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An electronic health record is a representation of all a patients’ data that would originally be found in the paper based record. It contains all information ranging from pathology, radiology and clinical information that has been combined and structured in a digital form.
The system is designed to capture and re-present data that accurately capture the state of the patient at all times. It allows for an entire patient history to be viewed without the need to track down the patient’s previous medical record volume and assists in ensuring data is accurate, appropriate and legible. It reduces the chances of data replication as there is only one modifiable file, which means the file is constantly up to date when viewed at a later date and eliminates the issue of lost forms or paperwork. Due to all the information being in a single file, it makes it much more effective when extracting medical data for the examination of possible trends and long term changes in the patient.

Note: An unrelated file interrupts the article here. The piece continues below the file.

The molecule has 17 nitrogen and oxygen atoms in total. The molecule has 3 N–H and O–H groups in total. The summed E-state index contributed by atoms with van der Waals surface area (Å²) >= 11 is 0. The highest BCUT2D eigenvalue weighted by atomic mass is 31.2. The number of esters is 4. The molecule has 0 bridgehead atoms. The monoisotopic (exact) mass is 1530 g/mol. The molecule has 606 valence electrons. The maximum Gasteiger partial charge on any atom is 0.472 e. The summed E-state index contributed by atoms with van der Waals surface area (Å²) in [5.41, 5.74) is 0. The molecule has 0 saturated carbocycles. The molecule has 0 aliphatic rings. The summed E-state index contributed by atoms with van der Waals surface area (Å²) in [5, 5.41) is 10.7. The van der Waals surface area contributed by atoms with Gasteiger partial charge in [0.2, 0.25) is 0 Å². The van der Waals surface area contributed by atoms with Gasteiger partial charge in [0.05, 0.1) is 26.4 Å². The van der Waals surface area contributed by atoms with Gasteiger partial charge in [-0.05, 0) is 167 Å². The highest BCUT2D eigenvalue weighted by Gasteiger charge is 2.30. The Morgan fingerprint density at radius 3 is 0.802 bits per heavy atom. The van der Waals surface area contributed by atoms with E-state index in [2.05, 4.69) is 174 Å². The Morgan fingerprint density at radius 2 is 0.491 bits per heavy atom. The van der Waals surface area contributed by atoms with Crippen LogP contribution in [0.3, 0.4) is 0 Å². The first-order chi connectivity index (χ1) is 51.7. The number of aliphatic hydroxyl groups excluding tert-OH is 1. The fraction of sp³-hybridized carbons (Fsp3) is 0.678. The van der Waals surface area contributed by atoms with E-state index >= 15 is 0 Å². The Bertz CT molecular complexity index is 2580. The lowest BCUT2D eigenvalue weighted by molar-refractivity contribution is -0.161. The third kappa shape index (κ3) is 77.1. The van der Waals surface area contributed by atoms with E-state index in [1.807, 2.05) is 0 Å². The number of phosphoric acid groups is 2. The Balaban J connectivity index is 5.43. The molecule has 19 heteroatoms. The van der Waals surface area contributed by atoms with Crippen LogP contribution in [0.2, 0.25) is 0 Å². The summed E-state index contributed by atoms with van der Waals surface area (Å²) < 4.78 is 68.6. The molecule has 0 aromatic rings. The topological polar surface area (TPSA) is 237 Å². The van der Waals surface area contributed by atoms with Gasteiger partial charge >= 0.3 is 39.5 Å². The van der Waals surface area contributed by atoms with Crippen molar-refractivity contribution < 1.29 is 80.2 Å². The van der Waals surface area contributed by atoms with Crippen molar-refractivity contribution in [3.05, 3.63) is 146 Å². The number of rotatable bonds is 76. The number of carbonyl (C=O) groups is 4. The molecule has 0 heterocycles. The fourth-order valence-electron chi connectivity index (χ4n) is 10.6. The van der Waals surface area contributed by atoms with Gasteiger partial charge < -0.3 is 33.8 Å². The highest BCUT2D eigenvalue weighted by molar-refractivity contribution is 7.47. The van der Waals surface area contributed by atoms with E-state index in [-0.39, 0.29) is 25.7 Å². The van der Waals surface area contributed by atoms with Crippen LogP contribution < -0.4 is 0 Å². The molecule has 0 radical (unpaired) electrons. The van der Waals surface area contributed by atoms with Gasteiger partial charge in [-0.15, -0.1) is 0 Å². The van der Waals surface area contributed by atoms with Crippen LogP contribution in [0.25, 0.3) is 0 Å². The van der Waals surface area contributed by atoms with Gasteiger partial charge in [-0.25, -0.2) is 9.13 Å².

Paper-based records are still by far the most common method of recording patient information for most hospitals and practices in the U.S. The majority of doctors still find their ease of data entry and low cost hard to part with. However, as easy as they are for the doctor to record medical data at the point of care, they require a significant amount of storage space compared to digital records. In the United States, most states require physical records be held for a minimum of seven years. The costs of storage media, such as paper and film, per unit of information differ dramatically from that of electronic storage media. When paper records are stored in different locations, collating them to a single location for review by a health care provider is time consuming and complicated, whereas the process can be simplified with electronic records. This is particularly true in the case of person-centered records, which are impractical to maintain if not electronic (thus difficult to centralize or federate). When paper-based records are required in multiple locations, copying, faxing, and transporting costs are significant compared to duplication and transfer of digital records. Because of these many "after-entry" benefits, federal and state governments, insurance companies and other large medical institutions are heavily promoting the adoption of electronic medical records. The US Congress included a formula of both incentives (up to $44,000 per physician under Medicare or up to $65,000 over six years, under Medicaid) and penalties (i.e. decreased Medicare and Medicaid reimbursements for covered patients to doctors who fail to use EMRs by 2015) for EMR/EHR adoption versus continued use of paper records as part of the Health Information Technology for Economic and Clinical Health (HITECH) Act, enacted as part of the American Recovery and Reinvestment Act of 2009.